By: Jordan Hasler

I was first introduced to Dr. Gerald and Margaret Warnock shortly after I began working for the SCI Foundation. While attending the 2016 Las Vegas Convention, I was seated at the hot table for the Saturday evening event. On my right were Dr. Gerald Warnock and his better half, Margaret, and on my left were Sandra and Mike McGinnis. I was overwhelmed to be sitting at a table where the Pathfinder Hunt was purchased for well over its stated value and on my left the McGinnis’ purchased the Dream Hunt for more than it was valued and donated it back to be sold again. It was a heck of an introduction to the convention and the organization.

I’ve been fortunate to spend a fair bit of time with the Warnock’s since that evening and am always excited to hear about their great experiences. Their life story and success are inspiring and give me great hope for my little family.

Talking to Margaret, I quickly realized that she wasn’t born here in the States. Margaret was born in Estonia, her mother and the children were able to escape to Austria shortly after the Russians invaded her homeland. There her mother fell in love with an American Soldier and they married and immigrated to the U.S.

Margaret and Gerald didn’t cross paths until 1957, just prior to Gerald becoming Dr. Gerald Warnock at the University of Oregon. They dated just a short time and were married in June of 1958. When asked what she feels has been her greatest achievement in life, Margaret will immediately tell you about her two daughters, Sue and Cynthia, their husbands and her five grandchildren. There is no arguing that Gerald and Margaret did something right when raising their children.

My favorite story from Dr. Warnock involves his first trip to Africa in 1957, where he and a friend each shot the Big 5 and numerous plains game while hunting in Kenya. It’s the type of adventure that I read and dreamt about as a young boy. Dr. Warnock put his international hunting pursuits on hold as he and Margaret built their family and their business. Epic Imaging was founded in 1964 and at the time of his retirement early this year, employed over 200 employees in four different locations.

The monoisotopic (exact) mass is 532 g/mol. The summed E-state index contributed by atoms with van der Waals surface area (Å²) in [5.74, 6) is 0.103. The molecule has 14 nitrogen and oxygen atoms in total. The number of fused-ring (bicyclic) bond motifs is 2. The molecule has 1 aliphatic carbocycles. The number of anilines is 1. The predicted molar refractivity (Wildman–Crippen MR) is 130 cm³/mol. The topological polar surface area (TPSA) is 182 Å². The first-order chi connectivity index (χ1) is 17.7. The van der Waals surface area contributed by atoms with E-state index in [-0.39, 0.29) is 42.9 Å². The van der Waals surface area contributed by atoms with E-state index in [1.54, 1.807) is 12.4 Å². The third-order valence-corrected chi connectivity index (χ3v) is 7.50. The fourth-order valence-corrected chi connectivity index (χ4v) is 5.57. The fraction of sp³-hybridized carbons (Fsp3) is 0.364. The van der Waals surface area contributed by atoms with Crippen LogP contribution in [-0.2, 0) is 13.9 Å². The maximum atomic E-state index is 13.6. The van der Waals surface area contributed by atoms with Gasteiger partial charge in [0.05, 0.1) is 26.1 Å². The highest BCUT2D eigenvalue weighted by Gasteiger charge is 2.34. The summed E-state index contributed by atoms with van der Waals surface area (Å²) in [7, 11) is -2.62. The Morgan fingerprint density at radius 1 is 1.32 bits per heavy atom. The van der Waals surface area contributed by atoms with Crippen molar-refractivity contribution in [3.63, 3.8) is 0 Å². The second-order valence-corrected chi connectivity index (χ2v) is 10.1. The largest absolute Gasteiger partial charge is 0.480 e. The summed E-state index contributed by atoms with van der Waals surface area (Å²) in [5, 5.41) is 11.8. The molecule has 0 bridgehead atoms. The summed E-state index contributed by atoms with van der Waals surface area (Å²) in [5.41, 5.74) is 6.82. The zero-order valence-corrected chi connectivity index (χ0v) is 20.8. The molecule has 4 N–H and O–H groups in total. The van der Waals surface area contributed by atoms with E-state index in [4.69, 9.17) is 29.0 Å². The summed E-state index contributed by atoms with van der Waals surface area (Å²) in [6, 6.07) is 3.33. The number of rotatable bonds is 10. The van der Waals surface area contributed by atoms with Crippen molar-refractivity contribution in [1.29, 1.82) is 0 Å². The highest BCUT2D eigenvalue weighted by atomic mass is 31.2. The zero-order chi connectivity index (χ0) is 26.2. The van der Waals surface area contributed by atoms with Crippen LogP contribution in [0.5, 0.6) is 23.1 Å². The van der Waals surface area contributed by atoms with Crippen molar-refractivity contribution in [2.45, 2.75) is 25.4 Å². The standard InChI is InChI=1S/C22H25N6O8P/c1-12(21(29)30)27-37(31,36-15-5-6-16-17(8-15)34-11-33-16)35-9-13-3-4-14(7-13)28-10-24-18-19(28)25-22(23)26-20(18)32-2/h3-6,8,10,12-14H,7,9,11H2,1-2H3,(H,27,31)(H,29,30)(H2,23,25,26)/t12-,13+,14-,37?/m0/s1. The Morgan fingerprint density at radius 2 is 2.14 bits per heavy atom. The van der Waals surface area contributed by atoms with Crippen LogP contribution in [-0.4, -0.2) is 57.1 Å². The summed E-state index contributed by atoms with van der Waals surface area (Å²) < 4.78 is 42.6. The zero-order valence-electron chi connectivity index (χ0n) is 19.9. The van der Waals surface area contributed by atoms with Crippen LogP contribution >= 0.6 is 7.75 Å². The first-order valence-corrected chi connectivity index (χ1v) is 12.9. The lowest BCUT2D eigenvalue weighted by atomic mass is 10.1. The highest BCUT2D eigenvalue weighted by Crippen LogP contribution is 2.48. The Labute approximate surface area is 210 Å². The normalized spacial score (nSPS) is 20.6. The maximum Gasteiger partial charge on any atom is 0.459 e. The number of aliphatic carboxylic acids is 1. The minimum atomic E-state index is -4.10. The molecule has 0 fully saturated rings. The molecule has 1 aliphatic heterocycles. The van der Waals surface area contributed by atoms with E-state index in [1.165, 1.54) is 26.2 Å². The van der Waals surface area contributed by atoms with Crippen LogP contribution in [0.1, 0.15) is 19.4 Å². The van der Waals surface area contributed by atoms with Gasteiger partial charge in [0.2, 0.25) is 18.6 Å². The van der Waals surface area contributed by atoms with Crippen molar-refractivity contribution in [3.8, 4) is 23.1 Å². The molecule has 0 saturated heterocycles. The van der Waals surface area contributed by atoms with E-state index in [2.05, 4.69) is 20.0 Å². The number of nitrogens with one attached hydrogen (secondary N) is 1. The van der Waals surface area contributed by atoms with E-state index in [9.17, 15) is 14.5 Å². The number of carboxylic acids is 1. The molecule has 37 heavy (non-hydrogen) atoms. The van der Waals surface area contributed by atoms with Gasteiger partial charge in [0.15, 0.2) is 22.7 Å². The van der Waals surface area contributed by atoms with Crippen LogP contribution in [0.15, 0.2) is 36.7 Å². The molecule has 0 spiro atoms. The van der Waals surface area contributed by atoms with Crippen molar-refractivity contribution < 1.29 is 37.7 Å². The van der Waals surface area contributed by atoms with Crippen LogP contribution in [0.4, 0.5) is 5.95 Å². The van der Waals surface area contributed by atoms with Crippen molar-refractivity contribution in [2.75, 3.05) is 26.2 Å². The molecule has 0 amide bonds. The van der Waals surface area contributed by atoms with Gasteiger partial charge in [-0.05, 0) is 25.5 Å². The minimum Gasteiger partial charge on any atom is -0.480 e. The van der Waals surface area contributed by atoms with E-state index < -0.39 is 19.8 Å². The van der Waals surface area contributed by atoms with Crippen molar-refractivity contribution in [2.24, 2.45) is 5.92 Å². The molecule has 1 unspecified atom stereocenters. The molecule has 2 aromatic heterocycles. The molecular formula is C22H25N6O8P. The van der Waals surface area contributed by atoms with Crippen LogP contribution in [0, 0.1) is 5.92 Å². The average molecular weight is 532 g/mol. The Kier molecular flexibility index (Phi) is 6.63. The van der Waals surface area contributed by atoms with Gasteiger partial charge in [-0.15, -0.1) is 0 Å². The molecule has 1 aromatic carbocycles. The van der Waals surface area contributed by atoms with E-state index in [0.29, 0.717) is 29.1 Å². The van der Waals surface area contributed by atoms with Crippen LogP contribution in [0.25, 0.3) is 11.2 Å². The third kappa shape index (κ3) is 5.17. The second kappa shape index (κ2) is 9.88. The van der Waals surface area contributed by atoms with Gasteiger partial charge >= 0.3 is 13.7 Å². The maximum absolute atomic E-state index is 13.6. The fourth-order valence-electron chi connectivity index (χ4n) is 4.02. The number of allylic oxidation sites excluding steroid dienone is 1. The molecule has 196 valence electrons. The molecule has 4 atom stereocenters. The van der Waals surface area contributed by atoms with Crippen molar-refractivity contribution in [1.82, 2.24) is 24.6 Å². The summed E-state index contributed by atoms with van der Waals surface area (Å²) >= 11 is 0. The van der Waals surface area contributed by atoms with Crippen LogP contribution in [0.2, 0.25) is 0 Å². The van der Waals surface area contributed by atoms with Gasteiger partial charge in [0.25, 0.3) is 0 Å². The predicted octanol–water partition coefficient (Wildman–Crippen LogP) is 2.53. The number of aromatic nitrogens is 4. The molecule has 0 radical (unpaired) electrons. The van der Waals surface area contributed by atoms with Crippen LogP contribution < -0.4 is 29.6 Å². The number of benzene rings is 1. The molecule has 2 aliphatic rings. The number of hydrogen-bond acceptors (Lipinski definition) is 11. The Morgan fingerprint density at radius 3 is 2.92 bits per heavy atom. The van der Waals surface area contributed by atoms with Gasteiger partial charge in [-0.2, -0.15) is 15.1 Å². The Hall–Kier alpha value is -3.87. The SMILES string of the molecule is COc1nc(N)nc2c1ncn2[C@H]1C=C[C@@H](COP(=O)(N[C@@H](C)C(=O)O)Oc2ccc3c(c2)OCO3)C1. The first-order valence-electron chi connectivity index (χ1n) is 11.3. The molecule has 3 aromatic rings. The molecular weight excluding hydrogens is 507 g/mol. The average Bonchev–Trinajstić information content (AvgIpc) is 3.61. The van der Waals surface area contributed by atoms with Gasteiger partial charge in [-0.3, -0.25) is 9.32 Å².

Their first hunt together was in Sudan in 1971 where they hunted four of the Big 5 together. Since that initial hunt, Margaret has traveled the world with Dr. Warnock as they’ve pursued great adventures across all seven continents, including being at both the North and South Pole together.

Their list of contributions to SCI includes membership in the Hunter Legacy 100 Fund; they’ve recently joined the Foundation’s Lion and Shield Society at the Lion level; they’ve purchased the Pathfinder Hunt on two separate occasions. Their chapter participation and support has benefitted more than one chapter in the Northwest. Dr. Warnock has received more awards than I can name, but some of the highlights are the Weatherby Award, the SCI World Conservation and Hunting Award, the Golden Malek Award, the Ullman Magnum Award and many others.

Despite having achieved success in all aspects of their life, the Warnock’s aren’t stopping anytime soon and they have some exciting adventures in the works for 2018. I’m grateful for my association with the Warnock’s and feel fortunate that we have them on the Foundation’s side.